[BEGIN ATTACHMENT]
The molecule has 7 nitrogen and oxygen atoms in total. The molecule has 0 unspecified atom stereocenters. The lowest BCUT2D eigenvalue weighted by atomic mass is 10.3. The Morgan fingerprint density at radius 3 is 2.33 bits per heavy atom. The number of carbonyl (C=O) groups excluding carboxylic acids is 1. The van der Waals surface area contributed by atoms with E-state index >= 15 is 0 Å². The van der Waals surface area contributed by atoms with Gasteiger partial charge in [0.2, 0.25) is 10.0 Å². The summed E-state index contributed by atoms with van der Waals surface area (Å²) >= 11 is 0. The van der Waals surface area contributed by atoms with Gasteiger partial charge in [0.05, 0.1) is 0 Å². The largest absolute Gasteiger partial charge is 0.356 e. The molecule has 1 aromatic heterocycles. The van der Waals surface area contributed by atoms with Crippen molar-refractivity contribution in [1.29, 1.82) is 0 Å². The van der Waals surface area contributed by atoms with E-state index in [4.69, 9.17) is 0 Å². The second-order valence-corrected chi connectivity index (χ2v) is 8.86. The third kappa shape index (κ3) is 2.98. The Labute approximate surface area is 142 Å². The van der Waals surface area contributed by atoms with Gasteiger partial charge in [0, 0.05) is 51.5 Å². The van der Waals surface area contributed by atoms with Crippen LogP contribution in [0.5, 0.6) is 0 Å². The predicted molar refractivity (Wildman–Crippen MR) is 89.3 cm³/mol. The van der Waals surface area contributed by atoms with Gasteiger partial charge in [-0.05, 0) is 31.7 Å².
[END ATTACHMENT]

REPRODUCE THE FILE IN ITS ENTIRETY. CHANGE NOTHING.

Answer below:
The molecule has 7 nitrogen and oxygen atoms in total. The molecule has 0 unspecified atom stereocenters. The lowest BCUT2D eigenvalue weighted by atomic mass is 10.3. The Morgan fingerprint density at radius 3 is 2.33 bits per heavy atom. The number of carbonyl (C=O) groups excluding carboxylic acids is 1. The van der Waals surface area contributed by atoms with E-state index >= 15 is 0 Å². The van der Waals surface area contributed by atoms with Gasteiger partial charge in [0.2, 0.25) is 10.0 Å². The summed E-state index contributed by atoms with van der Waals surface area (Å²) >= 11 is 0. The van der Waals surface area contributed by atoms with Gasteiger partial charge in [0.05, 0.1) is 0 Å². The largest absolute Gasteiger partial charge is 0.356 e. The molecule has 1 aromatic heterocycles. The van der Waals surface area contributed by atoms with Crippen molar-refractivity contribution in [1.29, 1.82) is 0 Å². The van der Waals surface area contributed by atoms with E-state index in [4.69, 9.17) is 0 Å². The second-order valence-corrected chi connectivity index (χ2v) is 8.86. The third kappa shape index (κ3) is 2.98. The Labute approximate surface area is 142 Å². The van der Waals surface area contributed by atoms with Gasteiger partial charge in [0, 0.05) is 51.5 Å². The van der Waals surface area contributed by atoms with Crippen LogP contribution in [0.5, 0.6) is 0 Å². The predicted molar refractivity (Wildman–Crippen MR) is 89.3 cm³/mol. The van der Waals surface area contributed by atoms with Gasteiger partial charge in [-0.05, 0) is 31.7 Å².